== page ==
Fire On The Water
YOU become a courier on a mission to fetch the Sommerswerd from the neighboring kingdom to the east.
After that big battle with the Darklords a zillion years ago, the kingdom of Sommerlund (which is adjacent to Mordor) gave away the evil-quenching Sommerswerd to the kingdom of Durenor to the east (located safely far away from Mordor). Why would they give the magic sword to another place, far away from the evil that the sword dispels? We’re not sure. Maybe we forgot to go Christmas shopping and panicked?
Anyway, now that the legions of nasty monsters are invading in force, so it’s time to go get the sword back. That’s where you come in, Lone Wolf.
Review and Opinion
Another good, solid adventure. It’s a direct sequel to Flight From The Dark, where you’re still standing in the throne room at the dnd of book 1. Now head down to the quartermaster for some gear before you take off.
As is often the case with game books, the quartermaster is stingy! I need to choose between a weapon or else food; is it really too much to ask, to stuff my backpack with food and also give me a sword, so I can save the kingdom? Thank goodness I took the liberty of healing myself between books, or I would have had to ditch the food for a single healing potion.
Fire On The Water ramps up the difficulty from Flight From The Dark’s “tutorial mode” difficulty, to being a challenging adventure. I must have taken 20 tries to find that Magic Spear and survive this to the end. When I finally did win, though, I largely credit my 19 combat skill at the time — previous playthroughs with 12 and even 10 (the lowest) often ended miserably and quickly. One such, actually had me dead on the sixth page from starting, due to combat.
There is one must-have item to get to the end, and there are so many ways to get there (and a few ways to think you’re getting there, when you’re not) that it kept me replaying for several nights. There are actually two completely different versions of Ragadorn in here! This complexity and depth of the internal map, kept the game interesting through the many, many ignominious deaths suffered by Lone Wolf.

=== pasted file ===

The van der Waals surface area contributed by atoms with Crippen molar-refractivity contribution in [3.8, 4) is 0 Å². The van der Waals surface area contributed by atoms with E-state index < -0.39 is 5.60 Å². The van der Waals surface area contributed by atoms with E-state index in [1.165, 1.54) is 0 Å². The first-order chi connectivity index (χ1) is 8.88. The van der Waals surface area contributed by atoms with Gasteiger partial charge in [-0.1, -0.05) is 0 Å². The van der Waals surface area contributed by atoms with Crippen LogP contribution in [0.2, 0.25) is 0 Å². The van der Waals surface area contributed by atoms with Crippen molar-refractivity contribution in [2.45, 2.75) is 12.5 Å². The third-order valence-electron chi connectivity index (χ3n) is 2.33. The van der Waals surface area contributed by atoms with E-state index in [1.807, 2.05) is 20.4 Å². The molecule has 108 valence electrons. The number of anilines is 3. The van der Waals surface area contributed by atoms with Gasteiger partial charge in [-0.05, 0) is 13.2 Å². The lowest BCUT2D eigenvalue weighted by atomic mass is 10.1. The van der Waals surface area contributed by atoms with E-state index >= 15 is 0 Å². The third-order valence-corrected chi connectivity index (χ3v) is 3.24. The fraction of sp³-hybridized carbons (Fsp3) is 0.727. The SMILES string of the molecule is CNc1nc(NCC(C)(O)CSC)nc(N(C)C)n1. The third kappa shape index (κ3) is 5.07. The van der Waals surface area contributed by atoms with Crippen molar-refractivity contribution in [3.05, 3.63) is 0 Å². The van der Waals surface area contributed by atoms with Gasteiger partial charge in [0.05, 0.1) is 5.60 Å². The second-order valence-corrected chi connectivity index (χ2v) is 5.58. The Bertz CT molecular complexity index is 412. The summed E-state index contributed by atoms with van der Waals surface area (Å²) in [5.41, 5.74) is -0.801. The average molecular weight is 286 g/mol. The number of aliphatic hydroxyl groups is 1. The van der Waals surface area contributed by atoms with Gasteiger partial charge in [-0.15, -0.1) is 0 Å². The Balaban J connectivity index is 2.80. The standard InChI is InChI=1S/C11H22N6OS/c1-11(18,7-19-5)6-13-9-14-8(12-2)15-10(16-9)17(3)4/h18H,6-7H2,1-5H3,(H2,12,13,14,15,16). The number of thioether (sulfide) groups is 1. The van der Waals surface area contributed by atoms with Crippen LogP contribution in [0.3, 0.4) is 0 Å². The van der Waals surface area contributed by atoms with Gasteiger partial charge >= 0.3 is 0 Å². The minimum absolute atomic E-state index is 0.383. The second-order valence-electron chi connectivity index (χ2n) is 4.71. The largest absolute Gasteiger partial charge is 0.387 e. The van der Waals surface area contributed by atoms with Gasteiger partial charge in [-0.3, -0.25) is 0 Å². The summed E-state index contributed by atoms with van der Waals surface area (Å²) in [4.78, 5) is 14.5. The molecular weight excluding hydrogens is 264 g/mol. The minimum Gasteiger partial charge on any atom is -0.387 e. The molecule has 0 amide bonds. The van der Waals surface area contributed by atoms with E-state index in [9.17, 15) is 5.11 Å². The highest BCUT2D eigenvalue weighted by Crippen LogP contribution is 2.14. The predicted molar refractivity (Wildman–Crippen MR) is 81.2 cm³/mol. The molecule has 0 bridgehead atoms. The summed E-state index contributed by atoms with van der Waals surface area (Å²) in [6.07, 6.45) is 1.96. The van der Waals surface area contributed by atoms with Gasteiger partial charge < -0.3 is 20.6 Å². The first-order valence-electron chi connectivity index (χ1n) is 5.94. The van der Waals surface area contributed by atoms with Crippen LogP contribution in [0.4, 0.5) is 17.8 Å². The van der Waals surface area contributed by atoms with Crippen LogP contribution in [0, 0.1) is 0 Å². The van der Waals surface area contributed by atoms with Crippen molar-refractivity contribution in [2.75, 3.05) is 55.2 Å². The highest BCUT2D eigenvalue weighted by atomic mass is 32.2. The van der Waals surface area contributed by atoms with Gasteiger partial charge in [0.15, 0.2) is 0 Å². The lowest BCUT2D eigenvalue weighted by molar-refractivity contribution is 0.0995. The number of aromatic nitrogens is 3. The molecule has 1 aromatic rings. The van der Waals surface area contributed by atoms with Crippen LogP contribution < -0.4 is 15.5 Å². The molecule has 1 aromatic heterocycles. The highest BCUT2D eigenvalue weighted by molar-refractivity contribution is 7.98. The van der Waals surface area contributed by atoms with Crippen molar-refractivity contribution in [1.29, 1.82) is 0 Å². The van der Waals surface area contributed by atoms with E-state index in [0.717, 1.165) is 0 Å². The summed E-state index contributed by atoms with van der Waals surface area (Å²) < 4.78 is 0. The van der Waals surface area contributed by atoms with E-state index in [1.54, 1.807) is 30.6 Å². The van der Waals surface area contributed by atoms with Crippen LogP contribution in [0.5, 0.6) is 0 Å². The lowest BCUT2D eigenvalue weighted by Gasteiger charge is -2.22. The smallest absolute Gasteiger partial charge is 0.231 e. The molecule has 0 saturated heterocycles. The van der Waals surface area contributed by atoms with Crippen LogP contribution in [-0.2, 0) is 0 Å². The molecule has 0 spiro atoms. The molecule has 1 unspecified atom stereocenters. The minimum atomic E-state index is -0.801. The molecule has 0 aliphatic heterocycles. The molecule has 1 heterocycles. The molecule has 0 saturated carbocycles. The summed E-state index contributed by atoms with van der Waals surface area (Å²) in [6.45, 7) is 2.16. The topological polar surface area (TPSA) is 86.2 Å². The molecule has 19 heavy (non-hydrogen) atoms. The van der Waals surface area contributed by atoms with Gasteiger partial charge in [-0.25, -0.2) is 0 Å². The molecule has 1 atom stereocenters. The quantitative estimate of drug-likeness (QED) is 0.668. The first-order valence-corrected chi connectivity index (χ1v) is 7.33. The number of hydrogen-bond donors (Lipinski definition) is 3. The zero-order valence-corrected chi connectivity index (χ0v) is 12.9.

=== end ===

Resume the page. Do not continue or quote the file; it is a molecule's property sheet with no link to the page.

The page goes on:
Only one thing bothered me about this book, aside from the seeming impossibility of finishing it without a 16+ combat: the number of choices that don’t do anything. Take the trail: it goes nowhere, so back to that bridge on the previous page. Draw your sword: put it away and apologize, then the guy attacks you just like you knew he would. Have superpower get a buff, otherwise read about the very same buff a page later. It’s as if they were trying to artificially inflate the story up to 350 pages, having run out of story at 300?
When you try to kill someone for a a ride to Ragadorn (313), it says that you are unarmed and you instantly die. Why would I be unarmed?
When you enter Ragadorn via caravan (37 and 148), the two pages have different names for the streets on 323 and 122 (Westgate and East Bank). It’s not clear which is correct, nor that it matters since in both cases it’s “the street” which connects to some other destination.
At the North Star Tavern in Ragadorn (4), you can stay the night and meet an alchemist who wants to buy the Seal of Hammerdal. If you got here, though, then the Seal was stolen and you may or may not have recovered it.
When you arrive at the inn (39), it costs 3 gold if you don’t have a coach ticket. If you don’t have a ticket, you’re turned away without the opportunity to pay 3 gold. I suppose this is because you’re supposed to gamble until you are flat broke, but still…
Written by Joe Dever
Illustrated by Gary Chalk
Book 2 in the series
Other Players and Links
- Play Fire on the Water for free on Project Aon
- Walkthrough at LW Fandom
- Aussiesmurf plays FOTW
- griggsy plays FOTW
- Age of Ink’s Journey Through Magnamund on Youtube
Tags to Other Adventures1985 Durenor Gary Chalk Joe Dever Kai Lone Wolf Magnamund Sommerlund
First published September 7, 2017. Last updated April 6, 2023.
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